I can’t stand being bored, and I rarely am. Left to my own devices, I can always find or create something absorbing to do.
I’m not sure what my extreme aversion to boredom is about. Shrink-think would have it that boredom is a surface manifestation of submerged anger. While this may not always be the case, it surely was last Tuesday evening as I suffered through Spanish director Carlos Saura’s I, Don Giovanni. Quite simply, this is THE most boring film I’ve endured since Greenaway’s Prospero’s Books (or his unbearably tedious A Zed and Two Noughts -cheeRIST is there anything less tolerable than these Euro auteurs when they miss the mark…which is too fucking often!).
Not that there’s anything in common between unbearably precious and pretentious wanker Greenaway and Saura, except their capacity to torture people like me into a state of boredom-induced psychosis in a relatively short span of time. Saura had me shifting about and yawning uncontrollably within 30 minutes, mentally climbing the walls in an hour, and after that it’s all a bit of a haze. I suspect some sort of biochemical tripwire was activated in my dangerously pulsating brain, releasing a squirt of something stupefying that anesthetized me before I ran amok.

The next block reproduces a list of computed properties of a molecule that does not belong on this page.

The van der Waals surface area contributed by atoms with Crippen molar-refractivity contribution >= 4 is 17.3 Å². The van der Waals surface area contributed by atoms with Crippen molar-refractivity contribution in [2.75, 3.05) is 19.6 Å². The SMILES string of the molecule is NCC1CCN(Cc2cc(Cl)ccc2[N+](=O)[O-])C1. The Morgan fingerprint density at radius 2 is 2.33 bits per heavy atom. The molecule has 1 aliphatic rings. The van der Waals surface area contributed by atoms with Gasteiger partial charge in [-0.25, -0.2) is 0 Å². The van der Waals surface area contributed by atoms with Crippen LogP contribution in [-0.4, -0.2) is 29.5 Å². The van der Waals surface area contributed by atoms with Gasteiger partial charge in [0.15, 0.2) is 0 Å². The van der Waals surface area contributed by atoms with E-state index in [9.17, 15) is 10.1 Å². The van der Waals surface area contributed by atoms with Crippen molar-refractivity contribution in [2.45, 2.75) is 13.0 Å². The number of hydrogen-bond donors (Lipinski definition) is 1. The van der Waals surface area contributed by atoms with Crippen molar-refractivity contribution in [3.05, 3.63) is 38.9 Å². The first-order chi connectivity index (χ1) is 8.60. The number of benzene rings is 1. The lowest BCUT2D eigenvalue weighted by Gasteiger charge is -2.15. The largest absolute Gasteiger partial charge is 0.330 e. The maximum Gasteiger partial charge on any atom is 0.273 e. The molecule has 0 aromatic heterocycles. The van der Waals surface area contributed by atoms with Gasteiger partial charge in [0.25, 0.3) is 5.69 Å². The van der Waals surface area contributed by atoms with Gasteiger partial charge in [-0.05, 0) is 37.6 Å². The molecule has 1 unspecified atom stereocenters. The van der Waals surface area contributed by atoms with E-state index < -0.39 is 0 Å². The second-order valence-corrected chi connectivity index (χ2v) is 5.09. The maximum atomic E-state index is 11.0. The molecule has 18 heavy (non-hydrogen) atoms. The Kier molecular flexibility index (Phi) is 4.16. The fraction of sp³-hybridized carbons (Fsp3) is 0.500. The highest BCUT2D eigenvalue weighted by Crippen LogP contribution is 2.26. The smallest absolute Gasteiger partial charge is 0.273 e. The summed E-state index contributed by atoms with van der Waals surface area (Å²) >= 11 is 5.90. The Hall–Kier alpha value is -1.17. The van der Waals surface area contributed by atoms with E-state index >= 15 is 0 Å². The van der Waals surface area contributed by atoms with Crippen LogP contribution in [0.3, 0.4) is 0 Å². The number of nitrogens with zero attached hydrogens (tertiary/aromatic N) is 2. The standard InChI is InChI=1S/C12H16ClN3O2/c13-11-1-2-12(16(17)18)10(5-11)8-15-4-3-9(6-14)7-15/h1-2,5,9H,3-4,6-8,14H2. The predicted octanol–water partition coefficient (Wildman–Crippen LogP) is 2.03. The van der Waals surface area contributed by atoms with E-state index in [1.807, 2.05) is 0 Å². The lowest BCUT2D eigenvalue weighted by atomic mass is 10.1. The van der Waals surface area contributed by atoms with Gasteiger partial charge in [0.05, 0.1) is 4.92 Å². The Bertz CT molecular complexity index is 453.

I overstate the extent of my derangement, of course. I think I’m trying to salvage some fun from the ghastly experience of being stuck in the middle of a packed aisle and unable to escape before the movie dragged to its end. I see now that my boredom phobia is a control issue. Aisle seats for me from now on.
I’ll be brief, and as positive as possible. This lavishly filmed three-legged mutant of a movie has a foot in theatre, another in opera and another in cinema, with its head simultaneously stuck up its arse. While this anatomical arrangement has inherent curiousity value, Saura’s great achievement is to have culled any remotely interesting element from the finished product. His success is due in no small part to the convoluted mess of a narrative, which purports to be the backstory of Mozart’s Don Giovanni and is impossible to follow for anyone who is not on bar-by-bar terms with the opera.
Now to the negatives. Nah, I jest. I’m not going to bother with anything more. On a rating of 5, this is a five-yawn movie. Avoid at all cost.
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